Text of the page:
George at Asda managing director Anthony Thompson has vowed not to push up prices with the VAT change on January 1, as the value retailer embarks on the roll-out of a productivity scheme in Bangladesh.
Thompson said: “We will go straight into the new year with continuity in prices and there will be no sudden increases.”
He said George always looks to find “the best price for our customers” so ranges for next year will “continue to do this regardless of the VAT change”.
George will roll out a productivity scheme in Bangladesh next year to improve efficiencies in factory conditions, as Thompson seeks to show that retailers can offer low prices without compromising quality or ethical standards.
The retailer has been piloting the scheme with five Bangladeshi factories in partnership with German overseas development department GTZ. George and GTZ have pledged £45,000 each to the scheme, which focuses on the sewing line, cutting room and finishing section in three areas – increasing productivity and quality, reducing waste, and empowering workers through training.
Thompson said “early signs have been encouraging” and added: “Doing the right thing for factories and workers is embedded in our business culture, but this also makes sense for us. We are not a charity, and anything that improves efficiencies helps keeps prices low at George.”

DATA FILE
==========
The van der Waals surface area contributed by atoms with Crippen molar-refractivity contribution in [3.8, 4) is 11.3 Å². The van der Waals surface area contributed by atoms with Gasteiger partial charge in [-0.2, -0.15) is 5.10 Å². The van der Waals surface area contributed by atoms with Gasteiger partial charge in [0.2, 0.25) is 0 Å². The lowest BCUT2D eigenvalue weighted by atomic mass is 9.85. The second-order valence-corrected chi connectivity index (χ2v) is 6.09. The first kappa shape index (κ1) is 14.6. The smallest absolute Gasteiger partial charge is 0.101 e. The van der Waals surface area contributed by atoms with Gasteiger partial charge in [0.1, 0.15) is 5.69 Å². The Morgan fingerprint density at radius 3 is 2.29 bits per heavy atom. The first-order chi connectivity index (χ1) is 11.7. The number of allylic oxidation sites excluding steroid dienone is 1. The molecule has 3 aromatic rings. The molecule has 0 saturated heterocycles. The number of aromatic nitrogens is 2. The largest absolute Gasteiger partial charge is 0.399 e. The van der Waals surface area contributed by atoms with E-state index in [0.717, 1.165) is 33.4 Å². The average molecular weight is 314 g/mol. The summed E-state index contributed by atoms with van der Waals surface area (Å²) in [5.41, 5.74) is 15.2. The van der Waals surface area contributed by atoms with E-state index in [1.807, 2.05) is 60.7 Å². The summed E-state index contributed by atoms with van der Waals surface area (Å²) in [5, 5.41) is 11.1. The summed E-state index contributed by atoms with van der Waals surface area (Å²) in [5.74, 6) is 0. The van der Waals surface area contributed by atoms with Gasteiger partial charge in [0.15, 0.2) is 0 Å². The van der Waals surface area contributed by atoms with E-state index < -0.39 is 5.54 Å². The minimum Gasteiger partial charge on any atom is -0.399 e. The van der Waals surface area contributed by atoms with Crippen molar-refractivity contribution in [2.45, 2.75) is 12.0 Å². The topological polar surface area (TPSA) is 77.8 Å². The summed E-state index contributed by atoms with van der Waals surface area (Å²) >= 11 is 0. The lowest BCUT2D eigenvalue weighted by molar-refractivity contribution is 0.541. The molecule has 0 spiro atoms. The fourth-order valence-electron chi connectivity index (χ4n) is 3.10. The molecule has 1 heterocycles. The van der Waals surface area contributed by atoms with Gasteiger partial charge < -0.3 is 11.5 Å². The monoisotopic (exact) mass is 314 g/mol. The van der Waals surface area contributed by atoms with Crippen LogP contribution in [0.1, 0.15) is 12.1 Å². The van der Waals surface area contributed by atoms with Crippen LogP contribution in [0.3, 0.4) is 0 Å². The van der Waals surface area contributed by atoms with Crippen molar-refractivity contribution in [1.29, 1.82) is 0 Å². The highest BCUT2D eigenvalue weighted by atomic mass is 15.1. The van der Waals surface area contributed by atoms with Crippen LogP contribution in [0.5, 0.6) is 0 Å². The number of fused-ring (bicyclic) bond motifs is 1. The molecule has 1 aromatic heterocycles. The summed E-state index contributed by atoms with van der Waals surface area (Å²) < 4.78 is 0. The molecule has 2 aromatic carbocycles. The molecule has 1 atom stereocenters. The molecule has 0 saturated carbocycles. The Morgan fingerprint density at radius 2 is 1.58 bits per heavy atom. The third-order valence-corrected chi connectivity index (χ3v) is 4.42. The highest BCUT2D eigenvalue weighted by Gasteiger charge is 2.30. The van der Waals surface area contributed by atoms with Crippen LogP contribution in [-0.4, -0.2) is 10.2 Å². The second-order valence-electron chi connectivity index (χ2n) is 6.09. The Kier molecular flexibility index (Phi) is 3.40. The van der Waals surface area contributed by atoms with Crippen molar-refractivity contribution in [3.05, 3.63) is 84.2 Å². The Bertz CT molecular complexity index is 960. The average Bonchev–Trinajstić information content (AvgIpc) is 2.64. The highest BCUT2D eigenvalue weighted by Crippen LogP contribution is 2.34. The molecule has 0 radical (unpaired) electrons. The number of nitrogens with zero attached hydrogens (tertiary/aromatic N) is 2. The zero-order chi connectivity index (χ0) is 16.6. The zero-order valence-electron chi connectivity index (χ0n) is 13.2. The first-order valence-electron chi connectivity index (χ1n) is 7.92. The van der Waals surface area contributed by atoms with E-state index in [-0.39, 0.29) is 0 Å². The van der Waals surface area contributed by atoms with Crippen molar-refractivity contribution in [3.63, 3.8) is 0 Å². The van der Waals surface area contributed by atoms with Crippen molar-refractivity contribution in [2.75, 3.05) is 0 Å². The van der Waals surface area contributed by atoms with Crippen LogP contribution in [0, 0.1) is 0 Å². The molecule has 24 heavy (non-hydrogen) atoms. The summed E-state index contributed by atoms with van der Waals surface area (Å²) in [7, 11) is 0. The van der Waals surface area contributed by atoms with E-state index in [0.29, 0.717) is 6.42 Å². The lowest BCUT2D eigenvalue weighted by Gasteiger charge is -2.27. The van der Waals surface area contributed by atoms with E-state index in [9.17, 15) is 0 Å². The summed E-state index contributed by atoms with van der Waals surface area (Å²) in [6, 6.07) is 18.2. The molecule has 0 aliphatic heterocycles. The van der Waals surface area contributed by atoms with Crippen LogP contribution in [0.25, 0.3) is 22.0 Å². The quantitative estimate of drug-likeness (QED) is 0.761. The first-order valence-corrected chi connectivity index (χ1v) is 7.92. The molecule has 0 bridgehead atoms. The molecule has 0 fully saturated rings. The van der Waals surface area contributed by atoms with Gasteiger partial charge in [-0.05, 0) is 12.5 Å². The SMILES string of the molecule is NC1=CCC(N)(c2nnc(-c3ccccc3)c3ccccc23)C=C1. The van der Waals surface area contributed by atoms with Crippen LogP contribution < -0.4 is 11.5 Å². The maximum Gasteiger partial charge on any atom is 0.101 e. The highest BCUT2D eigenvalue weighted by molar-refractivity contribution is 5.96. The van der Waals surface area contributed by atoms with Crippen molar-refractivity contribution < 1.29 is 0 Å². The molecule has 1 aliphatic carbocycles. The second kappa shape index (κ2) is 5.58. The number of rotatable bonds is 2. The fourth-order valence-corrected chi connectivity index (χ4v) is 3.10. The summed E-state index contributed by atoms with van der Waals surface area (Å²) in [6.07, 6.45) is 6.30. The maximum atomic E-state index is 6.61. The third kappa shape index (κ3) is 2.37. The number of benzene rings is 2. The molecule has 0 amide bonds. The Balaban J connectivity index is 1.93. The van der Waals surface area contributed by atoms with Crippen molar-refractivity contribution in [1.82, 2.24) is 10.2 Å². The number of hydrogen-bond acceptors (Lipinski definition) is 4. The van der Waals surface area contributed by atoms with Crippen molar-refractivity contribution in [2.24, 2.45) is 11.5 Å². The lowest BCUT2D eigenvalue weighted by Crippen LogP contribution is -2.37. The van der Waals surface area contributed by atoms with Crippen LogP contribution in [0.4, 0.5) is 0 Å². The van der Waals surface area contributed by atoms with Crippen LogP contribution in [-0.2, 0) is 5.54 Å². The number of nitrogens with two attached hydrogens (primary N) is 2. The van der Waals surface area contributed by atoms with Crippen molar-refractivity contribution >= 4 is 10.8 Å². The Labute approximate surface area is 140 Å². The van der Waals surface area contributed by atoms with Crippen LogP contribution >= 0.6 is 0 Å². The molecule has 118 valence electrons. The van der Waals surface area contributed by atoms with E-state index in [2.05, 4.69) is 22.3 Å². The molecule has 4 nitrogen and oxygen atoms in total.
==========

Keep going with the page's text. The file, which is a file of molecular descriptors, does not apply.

The pilot started at the beginning of this year, and George said initial results showed a 17% improvement in efficiency, a 10% decrease in absenteeism, a 5% reduction in labour turnover, a reduction of seven to 10 hours a week per worker, and a 14.2% increase in workers’ wages.
96,396 people work in the 40 factories George sources from in Bangladesh. The scheme will roll out across the country, then move to George’s other sourcing countries such as China.
Thompson said he would share information on the scheme with other retailers in an attempt to create best practice in the sector.
Asda reported third-quarter like-for-like sales, excluding petrol, of 5.6%, down from 7.2% in the second quarter. The grocer attributed the slowdown entirely to food price inflation and said it had increased market share from 16.9% to 17.3%.